Spearline are adding some new products to our portfolio and are developing some new and exciting features in our existing applications. I was given the responsibility to redesign our database to accommodate new requirements as adding them in our current database would have required lots of tweaks which would not have being ideal.
We at Spearline are ardent fan and advocate of open source technologies so there was in a possible open source solution available we will always evaluate it.. I was looking for a database platform that would offer us scalability, security, robustness and at the same time ease of use for developers.
I intentionally kept NoSQL databases out of our radar as they are relatively new concept and fair to say it requires a significant level of skill, effort and programming expertise to install, configure, develop on and maintain NoSQL databases. Further, most NoSQL databases lack the ability to perform true ACID transactions and that’s something we really do not want with our system. RDBMS platforms are around for quite some years now and you get a sort of instant support/help on Internet for any issues or doubts related to SQL.
With a number of potential candidates available in the market, the task became a bit of difficult while trying to choose one of them but then I zeroed in on MySQL, PostgreSQL and MariaDB to compare for the needs of our new database platform.
MySQL: We have been using MySQL for all of our applications and have found it good enough so far. However I believe on certain occasions we were unable to get kind of performance we expected even with optimized queries running on high end servers. In some situations we noticed MySQL Query optimizer was unable to choose right index and we had to force query to use a specific index. This led us to drop the idea of continuing with MySQL
PostgreSQL: PostgreSQL is one of the most advanced open source databases and would have supported everything that we wanted to do with database. However we do not have in house PostgreSQL expert and choosing PostgreSQL would have required a learning curve for me and eventually delaying our plans to roll out new features and products.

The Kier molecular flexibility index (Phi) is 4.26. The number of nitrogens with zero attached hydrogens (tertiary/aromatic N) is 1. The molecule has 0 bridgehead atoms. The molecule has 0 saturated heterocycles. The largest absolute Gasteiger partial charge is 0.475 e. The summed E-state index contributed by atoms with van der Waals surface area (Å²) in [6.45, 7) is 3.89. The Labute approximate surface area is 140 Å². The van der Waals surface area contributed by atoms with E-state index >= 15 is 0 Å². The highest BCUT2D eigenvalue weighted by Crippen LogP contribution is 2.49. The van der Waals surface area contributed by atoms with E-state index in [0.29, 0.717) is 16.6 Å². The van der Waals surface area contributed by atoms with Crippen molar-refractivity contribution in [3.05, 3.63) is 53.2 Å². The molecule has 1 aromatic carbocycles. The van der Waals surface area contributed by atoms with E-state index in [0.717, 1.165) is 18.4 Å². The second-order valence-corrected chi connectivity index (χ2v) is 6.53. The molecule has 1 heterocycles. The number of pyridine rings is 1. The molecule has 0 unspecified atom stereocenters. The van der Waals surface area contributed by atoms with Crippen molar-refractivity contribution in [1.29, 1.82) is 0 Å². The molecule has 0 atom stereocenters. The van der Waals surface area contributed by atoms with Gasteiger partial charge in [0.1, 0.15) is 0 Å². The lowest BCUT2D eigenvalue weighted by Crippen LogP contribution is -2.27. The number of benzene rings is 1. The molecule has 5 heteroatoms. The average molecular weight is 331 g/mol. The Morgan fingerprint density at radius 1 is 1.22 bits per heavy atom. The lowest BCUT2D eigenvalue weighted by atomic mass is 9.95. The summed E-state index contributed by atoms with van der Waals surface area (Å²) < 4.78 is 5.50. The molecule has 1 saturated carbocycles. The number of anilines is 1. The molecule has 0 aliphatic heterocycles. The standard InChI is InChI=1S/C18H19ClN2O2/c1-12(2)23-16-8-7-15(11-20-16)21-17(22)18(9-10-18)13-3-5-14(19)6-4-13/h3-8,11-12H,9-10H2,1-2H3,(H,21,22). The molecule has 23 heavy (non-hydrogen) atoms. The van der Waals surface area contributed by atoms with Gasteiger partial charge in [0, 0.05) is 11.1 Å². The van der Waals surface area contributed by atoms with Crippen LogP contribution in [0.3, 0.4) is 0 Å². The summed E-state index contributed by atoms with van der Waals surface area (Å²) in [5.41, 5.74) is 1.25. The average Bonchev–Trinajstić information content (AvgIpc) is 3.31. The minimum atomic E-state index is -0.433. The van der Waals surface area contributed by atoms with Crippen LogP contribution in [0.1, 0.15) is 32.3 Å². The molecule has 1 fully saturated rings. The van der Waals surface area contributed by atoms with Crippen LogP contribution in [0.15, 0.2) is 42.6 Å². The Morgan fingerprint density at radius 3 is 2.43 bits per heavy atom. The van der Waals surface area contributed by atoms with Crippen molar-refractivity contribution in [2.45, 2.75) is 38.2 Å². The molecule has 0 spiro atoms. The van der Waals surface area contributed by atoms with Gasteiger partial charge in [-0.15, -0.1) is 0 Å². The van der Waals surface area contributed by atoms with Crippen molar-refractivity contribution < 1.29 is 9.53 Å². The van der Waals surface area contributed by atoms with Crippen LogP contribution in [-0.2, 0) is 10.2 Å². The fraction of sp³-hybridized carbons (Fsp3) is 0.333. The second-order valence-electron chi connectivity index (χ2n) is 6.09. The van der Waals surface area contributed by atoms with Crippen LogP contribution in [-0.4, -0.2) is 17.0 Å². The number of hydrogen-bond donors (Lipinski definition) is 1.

MariaDB: For MySQL users like us who are considering a move away from it, compatibility is the major concern. Eventually we decided to go with MariaDB as it was a binary drop in replacement for the MySQL.
What this means is:
->Data and table definition files (.frm) files are binary compatible.
->All client APIs, protocols and structs are identical.
->All filenames, binaries, paths, ports, sockets, and etc... should be the same.
->All MySQL connectors (PHP, Perl, Python, Java, .NET, MyODBC, Ruby, MySQL C connector etc) work unchanged with MariaDB.
->The mysql-client package also works with MariaDB server.
->The shared client library is binary compatible with MySQL's client library.
I had a chance to work with MariaDB in past and was extremely happy seeing the performance for one of our applications for SMEs. Many of the world's largest companies and websites like IBM, HP, Wikipedia, Redhat use MariaDB database technology and that too was good reason to back our decision. We were really glad to see some speed improvements in MariaDB like much enhanced query optimizer; faster, safer and parallel replication; Pool of Threads and many others. It was also good to see some new features available in MariaDB like Microsecond precision for date, time data types; Microsecond Precision in Processlist; Virtual and Dynamic Columns; Faster joins and subqueries; Multi-source replication
Some of the storage engine enhancements in MariaDB over MySQL which we really like to implement in our applications are, XtraDB (drop-in replacement for InnoDB): Percona XtraDB is an enhanced version of the InnoDB storage engine, designed to better scale on modern hardware. In particular, it is designed to scale better on many cores, to use memory more efficiently, and to be more convenient and useful.
FederatedX (drop-in replacement for Federated) : Right now it can only talk to another MariaDB or MySQL RDBMS but the plan is to be able to use other RDBMS systems as a data source. This would allow us to integrate our applications with many 3rd party applications running on some other database platforms.
CONNECT : A DB engine that would allow us to manage information that exists outside RDBMS engines in the form of flat files and other such constructs.
We did some testing for some complex queries (join, sub query) in our lab environment to compare MariaDB 10.0 with MySQL 5.6 with default settings and MariaDB was a clear winner there. Some benchmarking results are available on MariaDB portal
We all know choosing a proper database platform is a long term decision and changing that decision later can be a difficult, expensive and painful experience. Well we took a futuristic approach while choosing a database and we know we can not afford to go wrong at first place so fingers crossed. I am confident that our decision to move over to MariaDB platform will pay off in future.